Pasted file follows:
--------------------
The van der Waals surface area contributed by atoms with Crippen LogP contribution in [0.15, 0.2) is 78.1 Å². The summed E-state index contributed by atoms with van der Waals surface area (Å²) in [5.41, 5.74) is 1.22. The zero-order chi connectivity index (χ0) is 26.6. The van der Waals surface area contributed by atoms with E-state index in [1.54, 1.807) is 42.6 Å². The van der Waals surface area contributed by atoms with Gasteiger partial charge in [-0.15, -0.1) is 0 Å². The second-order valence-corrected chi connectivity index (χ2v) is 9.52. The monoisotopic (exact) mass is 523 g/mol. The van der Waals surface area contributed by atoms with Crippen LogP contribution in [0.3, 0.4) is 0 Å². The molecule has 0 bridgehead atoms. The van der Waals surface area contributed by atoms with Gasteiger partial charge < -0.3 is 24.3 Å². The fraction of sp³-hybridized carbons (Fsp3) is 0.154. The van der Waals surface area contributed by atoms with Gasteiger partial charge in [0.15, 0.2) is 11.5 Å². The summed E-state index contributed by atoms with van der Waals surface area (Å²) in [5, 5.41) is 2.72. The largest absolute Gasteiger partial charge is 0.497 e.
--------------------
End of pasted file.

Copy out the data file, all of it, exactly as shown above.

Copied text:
The van der Waals surface area contributed by atoms with Crippen LogP contribution in [0.15, 0.2) is 78.1 Å². The summed E-state index contributed by atoms with van der Waals surface area (Å²) in [5.41, 5.74) is 1.22. The zero-order chi connectivity index (χ0) is 26.6. The van der Waals surface area contributed by atoms with E-state index in [1.54, 1.807) is 42.6 Å². The van der Waals surface area contributed by atoms with Gasteiger partial charge in [-0.15, -0.1) is 0 Å². The second-order valence-corrected chi connectivity index (χ2v) is 9.52. The monoisotopic (exact) mass is 523 g/mol. The van der Waals surface area contributed by atoms with Crippen LogP contribution in [0.3, 0.4) is 0 Å². The molecule has 0 bridgehead atoms. The van der Waals surface area contributed by atoms with Gasteiger partial charge < -0.3 is 24.3 Å². The fraction of sp³-hybridized carbons (Fsp3) is 0.154. The van der Waals surface area contributed by atoms with Gasteiger partial charge in [0.15, 0.2) is 11.5 Å². The summed E-state index contributed by atoms with van der Waals surface area (Å²) in [5, 5.41) is 2.72. The largest absolute Gasteiger partial charge is 0.497 e.